This month the industry was busy with commentary on Google’s announcement around ending support for third-party cookies in the Chrome browser by 2022 or sooner. Google communicated its intention to use the “Privacy Sandbox” as a platform to develop alternative solutions for ad targeting and conversion tracking.
We’re not surprised as the entire industry has been deeply focused on planning for the next generation of digital advertising in the face of diminished cookies. The obvious pressures from both consumers and global regulators to put control, choice and transparency around data and privacy firmly into the hands of citizens is in virtually every jurisdiction. The real concern has not necessarily been centered around the “cookie-pocalypse” but rather around the hasty, reactive patchwork of legislations that are appearing in North America and overseas. What we need now, more than ever, is urgent global coordination on privacy legislation that allows this borderless industry to continue to thrive without playing “Mother, may I?” across hundreds of jurisdictional requirements.
IAB’s position on Google’s intentions is fundamentally positive. Supporting journalism and ad supported content of high value that might otherwise not be accessible to all, is the cornerstone of our mandate. We believe the entire ecosystem must collaborate to develop alternative solutions to third party cookies to support the open web.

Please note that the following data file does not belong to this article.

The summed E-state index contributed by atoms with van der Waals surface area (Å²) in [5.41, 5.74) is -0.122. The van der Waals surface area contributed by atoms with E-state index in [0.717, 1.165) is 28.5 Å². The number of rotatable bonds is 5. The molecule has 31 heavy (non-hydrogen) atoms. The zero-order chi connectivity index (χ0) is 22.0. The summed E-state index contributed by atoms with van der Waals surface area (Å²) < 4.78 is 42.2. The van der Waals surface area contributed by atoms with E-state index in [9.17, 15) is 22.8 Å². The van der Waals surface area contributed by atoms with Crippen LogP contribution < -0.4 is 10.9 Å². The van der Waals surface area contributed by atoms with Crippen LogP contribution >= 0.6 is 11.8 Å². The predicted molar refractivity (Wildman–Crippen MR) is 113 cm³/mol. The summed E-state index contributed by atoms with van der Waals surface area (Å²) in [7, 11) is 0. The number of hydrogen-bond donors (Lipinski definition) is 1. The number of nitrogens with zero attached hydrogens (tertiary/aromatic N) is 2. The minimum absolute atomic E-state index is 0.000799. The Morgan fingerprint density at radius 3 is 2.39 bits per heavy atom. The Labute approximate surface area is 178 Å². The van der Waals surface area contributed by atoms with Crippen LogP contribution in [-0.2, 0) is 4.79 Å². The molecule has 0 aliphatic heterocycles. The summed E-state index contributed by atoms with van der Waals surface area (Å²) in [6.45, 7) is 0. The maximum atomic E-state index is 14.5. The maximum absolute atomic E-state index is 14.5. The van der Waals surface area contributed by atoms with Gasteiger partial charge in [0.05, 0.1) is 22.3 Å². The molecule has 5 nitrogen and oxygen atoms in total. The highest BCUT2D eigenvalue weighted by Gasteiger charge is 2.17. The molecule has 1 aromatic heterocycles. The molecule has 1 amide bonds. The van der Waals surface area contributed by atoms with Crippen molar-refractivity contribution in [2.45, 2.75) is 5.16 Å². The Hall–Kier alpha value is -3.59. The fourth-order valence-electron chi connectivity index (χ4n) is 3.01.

IAB Tech Lab has been involved in W3C discussions which to date, have been mostly around proprietary browser/OS approaches. Spending too much time pitching and developing proprietary new models could drive the industry towards more walled gardens which will lead to inconsistencies in measurement, standards and transparency – all over again. We would instead like to see collaboration that focuses on improving open privacy and tech standards that would be supported by all browsers.
We are currently cracking on one crystallized question: how do we get to a centrally managed consent management platform, controlled by citizens, that is enabled to communicate reliably to third party platform vendors that would work on behalf of advertisers or publishers?
The industry must find a way to enable standardized citizens’ increasingly nuanced privacy rights that will be readily adopted by global regulators, the ad tech community and of course, the browser platforms.
IAB Canada continues to stay involved in global IAB discussions around this important work. Our Ad Tech Council and related committees will surely have their hands full in 2020 while we continue to solve for today’s realities while having one foot in the future state. As the title suggests, “one and one and one is three”. We have to come together to keep 3P data running free.